Role of Wastewater Process Control in Delivering Operating Efficiencies

Reference: 13/WW/21/16
ISBN: 1 84057 678 2
Published Date: 20/05/2013

Improved control and optimisiation of wastewater treatment processes offers the potential for significant energy, chemical and carbon savings. In recent years, Advanced Process Control (APC) technologies have been trialled and installed by water companies and it is anticipated that the use of these systems will increase in the future. Using case studies and theoretical models, this project examined the impact APC may have on the receiving water, addressing concerns by the regulator relating to discharging less variable effluent with a potential increased load.

Price: £18  

The Relationship between Per Capita Consumption and Wastewater Flows

Reference: 12/WW/21/15
ISBN: 1 84057 660 X
Published Date: 13/12/2012

Water saving measures may have an effect on per capita consumption (PCC) and hence on the volume of wastewater generated (DWF); however the relationship between PCC and DWF is not fully understood. Modification to WwTW design criteria without defining the relationship introduces environmental risk and/or potential premature expenditure by water utilities.
The aims of this study were to understand and quantify any relationship between PCC and DWF; to understand any implications for WwTW process design; and offer guidance relating to the integration of water resources and wastewater planning.
The study analysed data from two catchments during implementation of a universal metering programme (UMP). It found that the relationship between per household consumption (PHC) and flow returned to sewer (G) was a function of house type and/or socio-economic group, and season. Water demand modelling suggested that universal water metering should reduce DWF by an amount which depends upon catchment characteristics. However, no significant reduction in household water use from pre-UMP levels was observed.
Reduced catchment flows were shown by modelling to have only small effects on WwTW discharge compliance and hence, no changes to existing design criteria for wastewater treatment processes are recommended,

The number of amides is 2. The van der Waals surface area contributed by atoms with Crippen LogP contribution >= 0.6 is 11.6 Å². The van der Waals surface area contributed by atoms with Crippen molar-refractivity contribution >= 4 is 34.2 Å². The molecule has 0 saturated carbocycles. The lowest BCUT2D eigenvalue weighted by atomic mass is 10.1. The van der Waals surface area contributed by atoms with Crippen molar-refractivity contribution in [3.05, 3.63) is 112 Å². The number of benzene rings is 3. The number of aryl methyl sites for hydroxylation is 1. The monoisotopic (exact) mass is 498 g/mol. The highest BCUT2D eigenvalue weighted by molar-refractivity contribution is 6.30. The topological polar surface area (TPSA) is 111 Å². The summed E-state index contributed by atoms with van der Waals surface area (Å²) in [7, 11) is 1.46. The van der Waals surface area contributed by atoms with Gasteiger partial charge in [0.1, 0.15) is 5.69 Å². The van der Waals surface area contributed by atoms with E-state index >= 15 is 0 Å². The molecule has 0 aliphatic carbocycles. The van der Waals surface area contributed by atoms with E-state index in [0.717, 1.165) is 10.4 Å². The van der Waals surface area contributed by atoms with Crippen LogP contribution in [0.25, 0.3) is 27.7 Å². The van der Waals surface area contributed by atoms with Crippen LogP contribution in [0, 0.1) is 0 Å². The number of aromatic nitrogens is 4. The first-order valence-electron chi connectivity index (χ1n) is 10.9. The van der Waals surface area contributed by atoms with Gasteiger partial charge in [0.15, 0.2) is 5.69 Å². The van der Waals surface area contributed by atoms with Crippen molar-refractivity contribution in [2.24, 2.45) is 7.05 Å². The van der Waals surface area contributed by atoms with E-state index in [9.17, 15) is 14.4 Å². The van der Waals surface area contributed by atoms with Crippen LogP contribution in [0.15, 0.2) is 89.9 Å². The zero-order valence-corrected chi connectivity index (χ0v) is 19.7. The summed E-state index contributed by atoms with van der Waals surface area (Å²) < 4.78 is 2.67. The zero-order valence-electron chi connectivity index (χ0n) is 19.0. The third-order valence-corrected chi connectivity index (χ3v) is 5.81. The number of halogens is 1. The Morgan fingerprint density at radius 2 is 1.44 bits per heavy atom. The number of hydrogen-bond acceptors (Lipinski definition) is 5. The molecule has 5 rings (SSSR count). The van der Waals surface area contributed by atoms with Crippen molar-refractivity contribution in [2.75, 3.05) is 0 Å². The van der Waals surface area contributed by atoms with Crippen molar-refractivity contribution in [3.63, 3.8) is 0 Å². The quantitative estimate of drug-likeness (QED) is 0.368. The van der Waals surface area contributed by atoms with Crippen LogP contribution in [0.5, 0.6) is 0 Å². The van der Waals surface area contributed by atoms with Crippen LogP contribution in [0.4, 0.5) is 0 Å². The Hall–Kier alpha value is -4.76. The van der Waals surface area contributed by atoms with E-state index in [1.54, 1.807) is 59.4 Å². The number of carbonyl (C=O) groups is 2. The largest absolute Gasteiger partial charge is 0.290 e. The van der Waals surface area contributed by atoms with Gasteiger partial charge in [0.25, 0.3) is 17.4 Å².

Price: £24  

Economic Level of Service for Sewer Blockages

Reference: 10/WW/21/14
ISBN: 1 84057 568 9
Published Date: 01/09/2010

Over 160,000 sewer blockages are reported each year in England & Wales; or about 0.5 blockages per kilometre of sewer per year. These lead to a wide range of service failures including property flooding and pollution. About 75% of the blockage management activity is in reaction to failures, although the amount of proactive work to prevent blockages has increased in recent years.
This report provides guidance in recommended reactive and proactive approaches to blockage management including newly emerging techniques. Improved reactive blockage management techniques include better blockage clearance tools and technologies for inspecting the sewer after clearance to identify residual problems. Innovative proactive techniques include programmes of regular cleansing, level monitors and automatic flushing devices. There is also a strong role for Network Protection Officers to discourage the discharge of material that can cause blockages.
The project outputs include a strategic optimisation tool (BELS) that can be used to identify how to achieve either the least cost to the company to achieve a target level of service or the best value level of service considering costs to the company, customers and other stakeholders.

Price: £18